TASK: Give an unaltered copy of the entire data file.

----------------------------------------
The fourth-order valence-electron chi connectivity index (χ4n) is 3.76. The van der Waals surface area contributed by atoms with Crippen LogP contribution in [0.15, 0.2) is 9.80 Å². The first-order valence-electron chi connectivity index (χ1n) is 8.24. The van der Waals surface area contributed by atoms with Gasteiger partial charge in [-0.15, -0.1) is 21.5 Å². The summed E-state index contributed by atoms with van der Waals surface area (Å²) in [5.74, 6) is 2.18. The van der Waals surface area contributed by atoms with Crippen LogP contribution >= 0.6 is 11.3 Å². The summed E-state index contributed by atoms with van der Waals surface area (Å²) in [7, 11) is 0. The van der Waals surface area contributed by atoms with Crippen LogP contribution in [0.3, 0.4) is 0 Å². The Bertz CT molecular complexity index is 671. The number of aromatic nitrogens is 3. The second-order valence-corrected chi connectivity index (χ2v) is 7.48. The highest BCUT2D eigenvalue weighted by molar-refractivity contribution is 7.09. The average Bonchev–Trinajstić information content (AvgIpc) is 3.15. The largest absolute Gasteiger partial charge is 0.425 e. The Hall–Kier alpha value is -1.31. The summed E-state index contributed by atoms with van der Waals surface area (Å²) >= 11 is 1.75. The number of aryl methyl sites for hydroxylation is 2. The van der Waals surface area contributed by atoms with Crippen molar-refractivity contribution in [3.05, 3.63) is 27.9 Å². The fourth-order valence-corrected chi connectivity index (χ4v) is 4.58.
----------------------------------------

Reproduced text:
The fourth-order valence-electron chi connectivity index (χ4n) is 3.76. The van der Waals surface area contributed by atoms with Crippen LogP contribution in [0.15, 0.2) is 9.80 Å². The first-order valence-electron chi connectivity index (χ1n) is 8.24. The van der Waals surface area contributed by atoms with Gasteiger partial charge in [-0.15, -0.1) is 21.5 Å². The summed E-state index contributed by atoms with van der Waals surface area (Å²) in [5.74, 6) is 2.18. The van der Waals surface area contributed by atoms with Crippen LogP contribution >= 0.6 is 11.3 Å². The summed E-state index contributed by atoms with van der Waals surface area (Å²) in [7, 11) is 0. The van der Waals surface area contributed by atoms with Crippen LogP contribution in [0.3, 0.4) is 0 Å². The Bertz CT molecular complexity index is 671. The number of aromatic nitrogens is 3. The second-order valence-corrected chi connectivity index (χ2v) is 7.48. The highest BCUT2D eigenvalue weighted by molar-refractivity contribution is 7.09. The average Bonchev–Trinajstić information content (AvgIpc) is 3.15. The largest absolute Gasteiger partial charge is 0.425 e. The Hall–Kier alpha value is -1.31. The summed E-state index contributed by atoms with van der Waals surface area (Å²) >= 11 is 1.75. The number of aryl methyl sites for hydroxylation is 2. The van der Waals surface area contributed by atoms with Crippen molar-refractivity contribution in [3.05, 3.63) is 27.9 Å². The fourth-order valence-corrected chi connectivity index (χ4v) is 4.58.